As all these pitches play out one thing is for sure, media fees will have reduced across the board, one way or another. Not to say that with increased billings they can’t find other offerings and models to make it up but at a media level, they will be squeezed. So those fees are reduced but the tech fees remain the same. The managed services and RTB networks and even one could argue Facebook and Google margins remain solid and published. So at what point does the advertiser start to turn their attention to those parties?

If the squeeze continues then how can an advertiser be happy that Criteo and Rocketfuel are taking 50+ of their IO and turning it into revenue for themselves (published numbers). Is the only answer to that ‘they are not an agency of record?’ If you can squeeze a percentage point out of an agency, how about 10 from the people your dollars eventually end up with? The topics of taking it house and aggressive sales tactics direct to advertisers such as Tubemogul and others also means that they are trying to take the role of the agency and so would surely have to make sure that their every transaction, their every margin on data and tech be revealed.

I think we are entering interesting times and auditors and procurement are going to run out of room on the agency approach, something has to give. In my eyes their valuable media dollars being passed to tech and inventory players will have to come under scrutiny a lot more than today, and if you want to be the partner that dis-intermediates the agency then you will have to answer to the same scrutiny an agency does, not just commercial but standards of protection, payment terms and all the other lovely stuff that goes with it. But first lets start with the 50% of the advertisers dollars that don’t make it into media.

Call centre ineptitude from RAC and AA negates good advertising

For many years I have sat opposite brand managers asking us to deliver more sales, conversions and the ‘right kind of customer’. This was often in the face of poor offers in market from those same Brand managers. The privilege of being the client, when asked how competitive a product is for say insurance or mortgages, the answer being, very uncompetitive, but don’t let that stop you. This is daily life for many agency performance planners in the business and is what makes performance remuneration so tricky.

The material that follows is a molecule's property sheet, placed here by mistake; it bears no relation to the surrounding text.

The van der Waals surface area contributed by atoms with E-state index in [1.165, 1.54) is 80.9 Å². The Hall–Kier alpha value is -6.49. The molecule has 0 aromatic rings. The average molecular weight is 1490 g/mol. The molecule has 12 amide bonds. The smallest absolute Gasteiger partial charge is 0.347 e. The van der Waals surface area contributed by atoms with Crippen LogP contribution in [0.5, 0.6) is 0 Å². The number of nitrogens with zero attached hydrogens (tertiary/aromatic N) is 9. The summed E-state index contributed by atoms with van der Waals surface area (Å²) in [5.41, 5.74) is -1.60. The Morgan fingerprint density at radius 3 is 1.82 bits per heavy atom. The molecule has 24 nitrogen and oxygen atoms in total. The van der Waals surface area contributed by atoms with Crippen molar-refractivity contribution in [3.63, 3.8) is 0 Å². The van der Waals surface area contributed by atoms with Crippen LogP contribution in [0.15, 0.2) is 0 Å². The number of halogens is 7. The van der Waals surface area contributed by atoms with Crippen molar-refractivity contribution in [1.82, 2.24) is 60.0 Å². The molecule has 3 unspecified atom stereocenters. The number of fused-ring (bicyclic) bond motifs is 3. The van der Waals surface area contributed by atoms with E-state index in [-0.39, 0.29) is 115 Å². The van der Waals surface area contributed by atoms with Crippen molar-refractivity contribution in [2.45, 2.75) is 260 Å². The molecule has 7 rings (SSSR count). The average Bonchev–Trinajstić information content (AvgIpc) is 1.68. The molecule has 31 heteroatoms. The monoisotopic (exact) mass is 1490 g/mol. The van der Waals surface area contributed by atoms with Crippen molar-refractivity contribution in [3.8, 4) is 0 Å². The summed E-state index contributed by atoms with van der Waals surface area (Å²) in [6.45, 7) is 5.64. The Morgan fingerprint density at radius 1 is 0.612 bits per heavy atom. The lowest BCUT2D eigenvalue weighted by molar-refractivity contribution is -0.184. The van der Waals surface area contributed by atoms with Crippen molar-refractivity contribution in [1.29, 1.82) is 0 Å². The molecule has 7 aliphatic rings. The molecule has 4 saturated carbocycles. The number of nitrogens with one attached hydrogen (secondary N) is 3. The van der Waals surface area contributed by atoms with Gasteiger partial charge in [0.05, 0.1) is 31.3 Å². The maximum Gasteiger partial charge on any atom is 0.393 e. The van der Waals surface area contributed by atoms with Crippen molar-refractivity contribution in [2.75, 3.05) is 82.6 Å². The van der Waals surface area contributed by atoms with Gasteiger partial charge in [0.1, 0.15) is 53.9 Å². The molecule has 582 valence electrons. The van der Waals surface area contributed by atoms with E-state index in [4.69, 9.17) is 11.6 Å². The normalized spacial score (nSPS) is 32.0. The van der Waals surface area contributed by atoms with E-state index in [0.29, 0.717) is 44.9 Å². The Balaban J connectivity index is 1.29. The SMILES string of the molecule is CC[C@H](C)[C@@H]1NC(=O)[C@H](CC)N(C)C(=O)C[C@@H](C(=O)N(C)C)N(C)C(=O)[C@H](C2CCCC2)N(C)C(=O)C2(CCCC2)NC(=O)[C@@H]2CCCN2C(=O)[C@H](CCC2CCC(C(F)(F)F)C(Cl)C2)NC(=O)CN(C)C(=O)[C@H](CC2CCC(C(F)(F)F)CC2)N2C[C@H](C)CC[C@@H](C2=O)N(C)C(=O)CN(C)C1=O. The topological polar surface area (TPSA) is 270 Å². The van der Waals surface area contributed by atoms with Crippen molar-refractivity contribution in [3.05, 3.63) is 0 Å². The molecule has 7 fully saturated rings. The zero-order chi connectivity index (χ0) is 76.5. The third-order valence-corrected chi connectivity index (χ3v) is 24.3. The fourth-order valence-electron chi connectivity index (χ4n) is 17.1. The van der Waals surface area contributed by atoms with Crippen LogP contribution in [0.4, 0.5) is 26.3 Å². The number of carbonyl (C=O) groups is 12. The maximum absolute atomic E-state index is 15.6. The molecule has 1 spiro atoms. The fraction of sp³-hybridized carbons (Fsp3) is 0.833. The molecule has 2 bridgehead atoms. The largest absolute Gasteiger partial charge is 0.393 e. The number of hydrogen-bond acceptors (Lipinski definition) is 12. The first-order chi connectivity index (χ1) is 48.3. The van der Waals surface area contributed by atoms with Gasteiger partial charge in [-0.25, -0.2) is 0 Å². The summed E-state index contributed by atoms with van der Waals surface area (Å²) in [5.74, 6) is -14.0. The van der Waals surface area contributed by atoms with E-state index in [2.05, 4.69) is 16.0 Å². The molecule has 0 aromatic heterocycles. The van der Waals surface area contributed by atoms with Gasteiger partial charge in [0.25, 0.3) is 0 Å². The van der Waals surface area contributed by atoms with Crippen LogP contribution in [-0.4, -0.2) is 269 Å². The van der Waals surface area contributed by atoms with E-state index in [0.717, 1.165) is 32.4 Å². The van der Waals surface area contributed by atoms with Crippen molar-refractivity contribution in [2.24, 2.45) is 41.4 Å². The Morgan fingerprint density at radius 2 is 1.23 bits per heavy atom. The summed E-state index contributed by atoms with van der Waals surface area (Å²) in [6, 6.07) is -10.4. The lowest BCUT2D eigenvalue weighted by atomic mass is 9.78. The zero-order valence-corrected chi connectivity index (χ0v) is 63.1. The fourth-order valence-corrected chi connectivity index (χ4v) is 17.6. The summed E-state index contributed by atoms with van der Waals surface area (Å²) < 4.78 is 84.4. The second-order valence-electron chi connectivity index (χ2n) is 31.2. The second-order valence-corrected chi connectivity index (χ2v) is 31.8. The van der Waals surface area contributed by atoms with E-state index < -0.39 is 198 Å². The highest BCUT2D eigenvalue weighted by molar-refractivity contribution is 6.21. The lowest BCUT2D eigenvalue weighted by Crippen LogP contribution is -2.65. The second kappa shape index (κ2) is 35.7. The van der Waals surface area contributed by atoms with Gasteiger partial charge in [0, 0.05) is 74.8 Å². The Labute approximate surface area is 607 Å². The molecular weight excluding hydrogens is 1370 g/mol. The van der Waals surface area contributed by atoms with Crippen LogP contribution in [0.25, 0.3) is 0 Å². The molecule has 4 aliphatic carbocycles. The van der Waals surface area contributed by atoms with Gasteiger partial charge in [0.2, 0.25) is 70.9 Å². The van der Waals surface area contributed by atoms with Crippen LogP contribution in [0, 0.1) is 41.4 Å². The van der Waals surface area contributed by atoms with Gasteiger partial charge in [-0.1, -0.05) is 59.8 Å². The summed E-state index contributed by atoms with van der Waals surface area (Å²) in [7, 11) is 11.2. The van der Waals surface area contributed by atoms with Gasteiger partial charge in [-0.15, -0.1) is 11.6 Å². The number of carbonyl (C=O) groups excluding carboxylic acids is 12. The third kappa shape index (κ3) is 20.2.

But lets say the offer is good, lets say the creative is great, acquisition is still difficult and customers are hard won. So I want to understand why businesses allow thousands of call centre people to allow potential customers walk with no attempt to keep them or common sense.

I want to talk about my experience with break down cover. Three players in this space. RAC, AA and Green Flag. It is a battle royal and I have worked with two of those three so know how difficult it is to keep up acquisition at a good cost.

So this weekend my son got in my car and turned on the radio and left it like that for 24hours so that the battery became dead, dead, dead. So dead I could not even get under the bonnet to charge the battery(electric switch). So I call the RAC who I have been a customer with for around 7 years. It turns out that my cover did not auto renew because my debit card had changed at the same time I moved home and my address was not updated. This actually is a side issue but they had my number – no text or message to alert me?

Instead the lovely lady on the phone tells me I can renew but I have a surcharge based on my ‘usage’ last year ie called them twice AND a £70 extra charge for sending someone out at the same time. So I said ‘thank you RAC, its been good but you are now losing a customer.’ Again a side issue but there was no attempt to keep me, no discussion, no sweetener, just a ‘OK thanks.’ What a shame. How much media to now replace me?

So I go online to AA and start to book with them, all going well until I click the button ‘are you in a breakdown situation?’ The AA then add £130 pounds to the booking. Angry but in need of support I call the AA to proudly tell them I am leaving the RAC after all these years and I am ready to book for a year upfront for two people, £150 of cover and could they see clear to not adding the charge. No chance. In fact the guy sounded like he enjoyed saying no. And here lies the issue. Their rules suggest that I become a bad customer if I claim the minute I join, but what about if I stay for 7 years, and I would, that’s a minimum 1000 pounds they lost and the opportunity to cross sell, to try and gain £130. It is crazy.

The banks will negotiate overdraft fees, the insurance companies offer discounts but clearly that has not reached the breakdown companies. Worst still is the complete and obvious lack of flexibility, training and initiative that the bosses provide for call centre workers.

Well RAC and AA. I managed to get the bonnet open, and charged the car and now I am going to book with Green Flag and all for £70. Don’t come asking your planner to increase sales when your call centres and commercial practises are so flawed.